Implementation of includesAll

I am trying to understand how the includesAll method work. I looked up the implementation:

includesAll { | aCollection | { | item | if (this.includes(item).not) {^false} };

First I thought that meant that every item is checked against the collection in all cases, but when I bench some tests SC does seem to be faster when the first item is not included but not by as much as I expected - roughly a factor 20, the tests show a factor around 5.5. I also don’t understand why the last two bench test are consistently different, in both cases the first item is not included. I must be missing something…

~list = (0, 1..99)

// this needs to check all the numbers since all are included in the list
bench{{ ~list.includesAll((1..19)) } } // around 0.63 seconds

// this should/could fail on first comparison since 101 is not a part of the list
bench{{ ~list.includesAll([100] ++ (0..19)) } } // 0.15-0.155 seconds

// Why is the above consistently slower than this:

bench{{ ~list.includesAll((100..119)) } } // around 0.12 seconds

// by a factor around 1.3 (on my computer)

the expression ([100] ++ (0..19)) is being evaluated each time.


a = [100] ++ (0..19);
bench{{ ~list.includesAll( a ) } }

also (100…119).size != ([100] ++ (0…19)).size

Yes I missed that! But still I am confused by why the the difference between these two examples is not bigger:

~list = (0, 1..99);
~list2 = (0..19);
bench{{ ~list.includesAll(~list2) } } // around 0.59 seconds

~list3 = [100] ++ (1..19);
bench{{ ~list.includesAll(~list3) } } // around 0.095 seconds

If includes always iterates over every item in the list, then you’d expect the list2 benchmark to do 20 * 100 = 2000 iterations per benchmark loop, and list3 to do 1 * 100 = 100 iterations, in which case the 6x speed difference does seem a bit small.

But includes also does early exit, if it finds the item. In the list2 test, it’s searching at most up to item 20, and they’ll all be found. So it’s really 20 * up to 20 = up to 400, vs 100, so 6x seems a bit more reasonable. (There must be something slowing down list2, then, but I’m not sure what. We don’t have a profiler so we may never know.)


Ah yes, the early exit of .includes I had not thought of, that makes sense.

IIUC ^ in SC is basically the same as return in C/Java (except that it may be used only in methods, not functions). As such it’s practically ubiquitous in modern languages.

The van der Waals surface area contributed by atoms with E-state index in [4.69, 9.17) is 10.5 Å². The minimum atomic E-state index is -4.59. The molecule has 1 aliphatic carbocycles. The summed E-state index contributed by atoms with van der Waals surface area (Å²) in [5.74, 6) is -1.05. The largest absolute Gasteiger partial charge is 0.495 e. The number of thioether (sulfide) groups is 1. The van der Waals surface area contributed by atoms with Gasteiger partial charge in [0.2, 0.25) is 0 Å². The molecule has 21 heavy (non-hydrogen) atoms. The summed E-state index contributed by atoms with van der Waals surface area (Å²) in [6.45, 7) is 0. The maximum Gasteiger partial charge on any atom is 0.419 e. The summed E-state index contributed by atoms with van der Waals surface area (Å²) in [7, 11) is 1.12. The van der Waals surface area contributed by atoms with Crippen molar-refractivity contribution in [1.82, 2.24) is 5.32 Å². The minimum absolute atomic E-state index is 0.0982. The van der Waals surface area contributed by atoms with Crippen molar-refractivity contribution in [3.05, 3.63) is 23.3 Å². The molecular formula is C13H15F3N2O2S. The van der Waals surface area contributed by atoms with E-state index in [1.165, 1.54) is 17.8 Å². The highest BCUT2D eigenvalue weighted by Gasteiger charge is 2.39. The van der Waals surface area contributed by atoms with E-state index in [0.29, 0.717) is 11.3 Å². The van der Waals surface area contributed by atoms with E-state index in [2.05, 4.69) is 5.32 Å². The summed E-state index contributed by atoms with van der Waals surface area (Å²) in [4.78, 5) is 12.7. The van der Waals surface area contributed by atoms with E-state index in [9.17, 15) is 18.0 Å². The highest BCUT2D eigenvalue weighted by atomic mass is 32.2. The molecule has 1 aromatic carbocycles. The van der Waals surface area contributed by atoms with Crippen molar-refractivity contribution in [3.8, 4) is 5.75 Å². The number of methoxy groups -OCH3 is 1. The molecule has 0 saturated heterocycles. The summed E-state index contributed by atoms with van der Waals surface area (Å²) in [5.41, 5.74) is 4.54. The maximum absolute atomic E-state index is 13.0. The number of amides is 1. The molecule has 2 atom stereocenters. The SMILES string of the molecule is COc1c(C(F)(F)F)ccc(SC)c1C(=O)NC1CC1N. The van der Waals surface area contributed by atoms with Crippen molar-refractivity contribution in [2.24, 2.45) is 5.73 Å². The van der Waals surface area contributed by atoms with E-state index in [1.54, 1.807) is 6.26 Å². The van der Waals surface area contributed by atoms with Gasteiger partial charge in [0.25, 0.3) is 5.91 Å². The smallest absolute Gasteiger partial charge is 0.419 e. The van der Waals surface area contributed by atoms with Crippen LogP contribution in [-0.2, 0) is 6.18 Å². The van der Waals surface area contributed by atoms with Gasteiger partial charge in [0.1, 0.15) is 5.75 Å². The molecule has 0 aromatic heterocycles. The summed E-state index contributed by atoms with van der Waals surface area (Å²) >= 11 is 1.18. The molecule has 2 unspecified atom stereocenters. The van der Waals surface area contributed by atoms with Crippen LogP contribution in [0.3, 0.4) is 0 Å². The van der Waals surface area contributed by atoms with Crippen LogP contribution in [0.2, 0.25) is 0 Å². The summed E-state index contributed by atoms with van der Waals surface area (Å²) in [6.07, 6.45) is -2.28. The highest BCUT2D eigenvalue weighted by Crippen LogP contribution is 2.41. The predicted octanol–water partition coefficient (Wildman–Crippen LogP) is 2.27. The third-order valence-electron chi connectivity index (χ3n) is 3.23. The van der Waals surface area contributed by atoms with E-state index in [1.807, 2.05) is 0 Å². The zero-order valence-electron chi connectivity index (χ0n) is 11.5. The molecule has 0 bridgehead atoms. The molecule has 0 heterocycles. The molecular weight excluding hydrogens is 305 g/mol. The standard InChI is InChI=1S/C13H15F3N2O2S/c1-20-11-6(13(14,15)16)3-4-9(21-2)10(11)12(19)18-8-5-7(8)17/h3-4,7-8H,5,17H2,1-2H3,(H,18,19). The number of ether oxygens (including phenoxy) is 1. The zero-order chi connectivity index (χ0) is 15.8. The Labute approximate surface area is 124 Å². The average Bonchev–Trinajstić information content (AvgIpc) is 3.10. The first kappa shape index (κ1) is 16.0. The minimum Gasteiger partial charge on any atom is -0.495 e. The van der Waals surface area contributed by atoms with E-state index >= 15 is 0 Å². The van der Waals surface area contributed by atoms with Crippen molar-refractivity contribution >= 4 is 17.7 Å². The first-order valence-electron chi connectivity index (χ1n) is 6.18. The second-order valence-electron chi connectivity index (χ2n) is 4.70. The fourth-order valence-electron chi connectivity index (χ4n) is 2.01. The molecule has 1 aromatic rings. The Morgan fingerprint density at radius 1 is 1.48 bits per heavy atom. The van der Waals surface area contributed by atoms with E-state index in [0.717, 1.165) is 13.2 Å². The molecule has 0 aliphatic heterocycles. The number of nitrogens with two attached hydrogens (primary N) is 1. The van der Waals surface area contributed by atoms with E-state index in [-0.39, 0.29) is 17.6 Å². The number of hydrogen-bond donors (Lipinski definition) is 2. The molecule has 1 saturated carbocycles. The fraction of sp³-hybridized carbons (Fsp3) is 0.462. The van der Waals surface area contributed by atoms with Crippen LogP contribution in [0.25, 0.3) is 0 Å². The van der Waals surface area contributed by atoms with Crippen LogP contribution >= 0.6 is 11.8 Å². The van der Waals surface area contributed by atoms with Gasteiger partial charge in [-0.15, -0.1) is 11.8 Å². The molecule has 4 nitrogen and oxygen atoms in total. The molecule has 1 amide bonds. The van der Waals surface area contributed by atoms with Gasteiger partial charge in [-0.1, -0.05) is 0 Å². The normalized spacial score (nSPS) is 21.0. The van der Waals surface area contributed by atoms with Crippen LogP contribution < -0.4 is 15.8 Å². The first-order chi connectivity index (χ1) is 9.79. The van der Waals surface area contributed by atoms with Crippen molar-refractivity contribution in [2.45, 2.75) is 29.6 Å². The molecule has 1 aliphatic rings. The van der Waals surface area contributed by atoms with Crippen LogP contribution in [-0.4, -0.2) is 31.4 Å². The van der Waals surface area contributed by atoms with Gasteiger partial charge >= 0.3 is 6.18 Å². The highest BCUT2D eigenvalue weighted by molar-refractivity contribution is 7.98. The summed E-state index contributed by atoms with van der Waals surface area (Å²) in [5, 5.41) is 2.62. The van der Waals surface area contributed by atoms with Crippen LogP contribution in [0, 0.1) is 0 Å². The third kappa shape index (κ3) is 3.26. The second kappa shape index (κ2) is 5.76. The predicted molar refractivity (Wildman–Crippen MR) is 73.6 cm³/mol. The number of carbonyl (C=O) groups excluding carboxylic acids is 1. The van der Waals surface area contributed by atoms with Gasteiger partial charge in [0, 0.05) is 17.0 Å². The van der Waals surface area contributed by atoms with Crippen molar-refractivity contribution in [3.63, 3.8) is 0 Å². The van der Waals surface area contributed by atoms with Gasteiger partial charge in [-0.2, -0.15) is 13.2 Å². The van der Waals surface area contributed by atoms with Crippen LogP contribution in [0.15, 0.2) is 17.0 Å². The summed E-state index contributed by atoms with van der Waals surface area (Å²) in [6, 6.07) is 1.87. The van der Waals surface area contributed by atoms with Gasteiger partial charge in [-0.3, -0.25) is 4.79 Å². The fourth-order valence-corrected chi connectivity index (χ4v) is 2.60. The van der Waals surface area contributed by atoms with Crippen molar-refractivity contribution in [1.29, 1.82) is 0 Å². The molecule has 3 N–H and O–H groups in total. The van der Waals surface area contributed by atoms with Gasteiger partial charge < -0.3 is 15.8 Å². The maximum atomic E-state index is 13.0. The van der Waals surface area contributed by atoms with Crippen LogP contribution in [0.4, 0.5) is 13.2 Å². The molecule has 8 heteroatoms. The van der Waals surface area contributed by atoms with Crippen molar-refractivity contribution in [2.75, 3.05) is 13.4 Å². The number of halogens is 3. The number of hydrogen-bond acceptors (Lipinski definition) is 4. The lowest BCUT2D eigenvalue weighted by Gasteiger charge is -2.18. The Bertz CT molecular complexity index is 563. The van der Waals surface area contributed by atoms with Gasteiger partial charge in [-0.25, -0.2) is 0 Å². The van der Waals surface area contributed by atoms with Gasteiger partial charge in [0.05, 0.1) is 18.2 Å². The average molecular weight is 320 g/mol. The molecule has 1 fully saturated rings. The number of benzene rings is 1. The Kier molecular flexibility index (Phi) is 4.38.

The one feature of ^ that’s distinct from C/Java is what happens when it’s wrapped in a function closure and passed to another part of the code. Then it means “return from the method where the ^ token appears” – in includesAll, this makes ^ behave like return = “return from method” (not “return from function within method”).


Is this what you meant? (Sorry in advance for any confusion)

ClassA {
    var <data;

    *new { |dataVal|

    methodA { |argu|
        if(argu > data, { ^"Value exceeds threshold".postln; });
        ^"Value within range".postln;

    test { var a = this.methodA(data+1); "Postln.".postln;}

ClassB {
    var <instanceOfClassA;

    *new { |instanceA|

    methodB { |argu|
        "methodB continues execution".postln;

a =;  
b =;   

void func() {
    printf("Inside closure\n");
    printf("This line is not reached\n");

void someFunction() {
    printf("Inside function\n");
    printf("Back in function\n");

If one pronounces ^ as “method return” it’s less confusing.

Sc doesn’t have a “function return”.

It could have, using a different token, but it doesn’t.

{ }.class == Function
var m = SinOsc.class.methods.[0]; m.class == Method && == 'ar'
1 Like

But it does not perform any computation or process data. It does not belong to any object or class. Now I’m confused ))

Or the last expression is just an “implicit return”?

I think of it more like a “data wormhole” – wherever it is, whatever is happening in the enclosing method, ^ takes an object and pulls it to the code location immediately after the caller.

What’s fun in SC’s way of doing it is that the caller’s end of the wormhole is fixed (to the moment after the method call), but the ^ itself can be put in a closure and passed around – but the wormhole always takes the data to the same place. That’s how you can early-method-return from a do loop – as in includesAll: the function containing if(something.not) { ^false } has been passed to the do method, but ^ here belongs to includesAll, so it returns to includesAll’s caller (just like a for(...) { if(something) return xxx } construction in C).

I vaguely recall the earlier thread (about Hadron) criticizing this behavior (forgot the details though), but I think JMc knew what he was doing – it’s necessary to have this behavior available.


In python, I think, you can’t just leave the function when you have a function inside it. You need the function’s return checkItem in the end. it allows checkItem to remember the items list from the includesAll scope, so it is indeed a ‘closure.’

def includesAll(items):
    def checkItem(item):
        if item not in items:
            return False
        return True  
    return checkItem 


But I don’t have clear what is so different in SC about it…

These two code examples are not equivalent at all. Also, in the python example you just return the checkItem function, instead of actually calling it.

The special thing about SC is that you can return from a method within a function.

1 Like

Yes, the second code would look very different. I was thinking about the ‘closure’ aspect mentioned before.

ach so, ok thanks. so that’s it…

And for details, perhaps see:

The distinction between the two types of return is that the former
returns to the sender of the home context while the latter returns
to the caller of the active context. (Smalltalk-80: the language
and its implementation. 1983. p.608)